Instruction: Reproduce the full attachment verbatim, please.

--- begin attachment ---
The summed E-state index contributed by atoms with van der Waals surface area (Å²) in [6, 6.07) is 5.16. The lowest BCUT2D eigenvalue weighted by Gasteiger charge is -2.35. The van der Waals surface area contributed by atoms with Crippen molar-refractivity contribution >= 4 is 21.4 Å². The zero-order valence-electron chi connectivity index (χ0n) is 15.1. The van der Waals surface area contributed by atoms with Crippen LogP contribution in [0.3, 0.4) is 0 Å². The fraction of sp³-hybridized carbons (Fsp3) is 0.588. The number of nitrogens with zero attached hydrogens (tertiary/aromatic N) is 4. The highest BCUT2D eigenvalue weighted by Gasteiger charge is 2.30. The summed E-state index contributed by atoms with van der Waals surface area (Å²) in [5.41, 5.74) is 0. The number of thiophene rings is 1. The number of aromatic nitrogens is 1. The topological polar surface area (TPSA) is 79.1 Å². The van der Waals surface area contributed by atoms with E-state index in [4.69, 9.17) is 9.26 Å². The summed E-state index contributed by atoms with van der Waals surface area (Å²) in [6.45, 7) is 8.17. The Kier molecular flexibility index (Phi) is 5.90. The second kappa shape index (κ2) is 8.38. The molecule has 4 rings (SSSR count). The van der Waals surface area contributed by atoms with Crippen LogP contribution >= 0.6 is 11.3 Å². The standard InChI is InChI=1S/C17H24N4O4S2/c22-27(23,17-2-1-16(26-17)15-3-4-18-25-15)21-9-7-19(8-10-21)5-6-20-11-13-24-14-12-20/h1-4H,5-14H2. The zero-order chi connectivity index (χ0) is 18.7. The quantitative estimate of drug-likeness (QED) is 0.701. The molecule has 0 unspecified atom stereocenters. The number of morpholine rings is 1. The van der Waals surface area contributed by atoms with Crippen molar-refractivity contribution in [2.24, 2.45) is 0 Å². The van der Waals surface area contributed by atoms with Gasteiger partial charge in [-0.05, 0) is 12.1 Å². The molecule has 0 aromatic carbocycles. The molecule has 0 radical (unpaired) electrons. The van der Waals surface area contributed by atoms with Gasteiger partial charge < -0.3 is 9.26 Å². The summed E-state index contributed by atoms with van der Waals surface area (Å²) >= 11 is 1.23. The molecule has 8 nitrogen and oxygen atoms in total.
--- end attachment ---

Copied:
The summed E-state index contributed by atoms with van der Waals surface area (Å²) in [6, 6.07) is 5.16. The lowest BCUT2D eigenvalue weighted by Gasteiger charge is -2.35. The van der Waals surface area contributed by atoms with Crippen molar-refractivity contribution >= 4 is 21.4 Å². The zero-order valence-electron chi connectivity index (χ0n) is 15.1. The van der Waals surface area contributed by atoms with Crippen LogP contribution in [0.3, 0.4) is 0 Å². The fraction of sp³-hybridized carbons (Fsp3) is 0.588. The number of nitrogens with zero attached hydrogens (tertiary/aromatic N) is 4. The highest BCUT2D eigenvalue weighted by Gasteiger charge is 2.30. The summed E-state index contributed by atoms with van der Waals surface area (Å²) in [5.41, 5.74) is 0. The number of thiophene rings is 1. The number of aromatic nitrogens is 1. The topological polar surface area (TPSA) is 79.1 Å². The van der Waals surface area contributed by atoms with E-state index in [4.69, 9.17) is 9.26 Å². The summed E-state index contributed by atoms with van der Waals surface area (Å²) in [6.45, 7) is 8.17. The Kier molecular flexibility index (Phi) is 5.90. The second kappa shape index (κ2) is 8.38. The molecule has 4 rings (SSSR count). The van der Waals surface area contributed by atoms with Crippen LogP contribution >= 0.6 is 11.3 Å². The standard InChI is InChI=1S/C17H24N4O4S2/c22-27(23,17-2-1-16(26-17)15-3-4-18-25-15)21-9-7-19(8-10-21)5-6-20-11-13-24-14-12-20/h1-4H,5-14H2. The zero-order chi connectivity index (χ0) is 18.7. The quantitative estimate of drug-likeness (QED) is 0.701. The molecule has 0 unspecified atom stereocenters. The number of morpholine rings is 1. The van der Waals surface area contributed by atoms with Crippen molar-refractivity contribution in [2.24, 2.45) is 0 Å². The van der Waals surface area contributed by atoms with Gasteiger partial charge in [-0.05, 0) is 12.1 Å². The molecule has 0 aromatic carbocycles. The molecule has 0 radical (unpaired) electrons. The van der Waals surface area contributed by atoms with Gasteiger partial charge < -0.3 is 9.26 Å². The summed E-state index contributed by atoms with van der Waals surface area (Å²) >= 11 is 1.23. The molecule has 8 nitrogen and oxygen atoms in total.